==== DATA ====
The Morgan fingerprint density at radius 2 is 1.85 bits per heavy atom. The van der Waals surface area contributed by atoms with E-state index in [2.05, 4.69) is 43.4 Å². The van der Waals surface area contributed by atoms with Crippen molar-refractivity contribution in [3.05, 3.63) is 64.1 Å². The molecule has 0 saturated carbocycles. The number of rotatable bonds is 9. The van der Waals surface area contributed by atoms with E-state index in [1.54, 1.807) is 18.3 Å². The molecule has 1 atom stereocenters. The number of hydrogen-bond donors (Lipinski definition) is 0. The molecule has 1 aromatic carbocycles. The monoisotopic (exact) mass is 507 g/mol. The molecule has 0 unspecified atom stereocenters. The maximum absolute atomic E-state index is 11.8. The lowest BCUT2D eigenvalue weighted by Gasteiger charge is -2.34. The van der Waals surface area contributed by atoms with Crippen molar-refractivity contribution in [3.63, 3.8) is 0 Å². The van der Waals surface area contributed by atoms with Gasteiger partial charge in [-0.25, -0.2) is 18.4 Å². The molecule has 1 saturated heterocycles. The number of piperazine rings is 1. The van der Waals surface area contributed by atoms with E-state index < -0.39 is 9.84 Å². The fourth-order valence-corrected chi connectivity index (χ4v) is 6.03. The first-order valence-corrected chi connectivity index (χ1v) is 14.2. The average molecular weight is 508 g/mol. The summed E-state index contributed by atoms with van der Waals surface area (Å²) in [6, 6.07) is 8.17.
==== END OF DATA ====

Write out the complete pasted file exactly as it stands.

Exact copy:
The Morgan fingerprint density at radius 2 is 1.85 bits per heavy atom. The van der Waals surface area contributed by atoms with E-state index in [2.05, 4.69) is 43.4 Å². The van der Waals surface area contributed by atoms with Crippen molar-refractivity contribution in [3.05, 3.63) is 64.1 Å². The molecule has 0 saturated carbocycles. The number of rotatable bonds is 9. The van der Waals surface area contributed by atoms with E-state index in [1.54, 1.807) is 18.3 Å². The molecule has 1 atom stereocenters. The number of hydrogen-bond donors (Lipinski definition) is 0. The molecule has 1 aromatic carbocycles. The monoisotopic (exact) mass is 507 g/mol. The molecule has 0 unspecified atom stereocenters. The maximum absolute atomic E-state index is 11.8. The lowest BCUT2D eigenvalue weighted by Gasteiger charge is -2.34. The van der Waals surface area contributed by atoms with Crippen molar-refractivity contribution in [3.63, 3.8) is 0 Å². The van der Waals surface area contributed by atoms with Gasteiger partial charge in [-0.25, -0.2) is 18.4 Å². The molecule has 1 saturated heterocycles. The number of piperazine rings is 1. The van der Waals surface area contributed by atoms with E-state index < -0.39 is 9.84 Å². The fourth-order valence-corrected chi connectivity index (χ4v) is 6.03. The first-order valence-corrected chi connectivity index (χ1v) is 14.2. The average molecular weight is 508 g/mol. The summed E-state index contributed by atoms with van der Waals surface area (Å²) in [6, 6.07) is 8.17.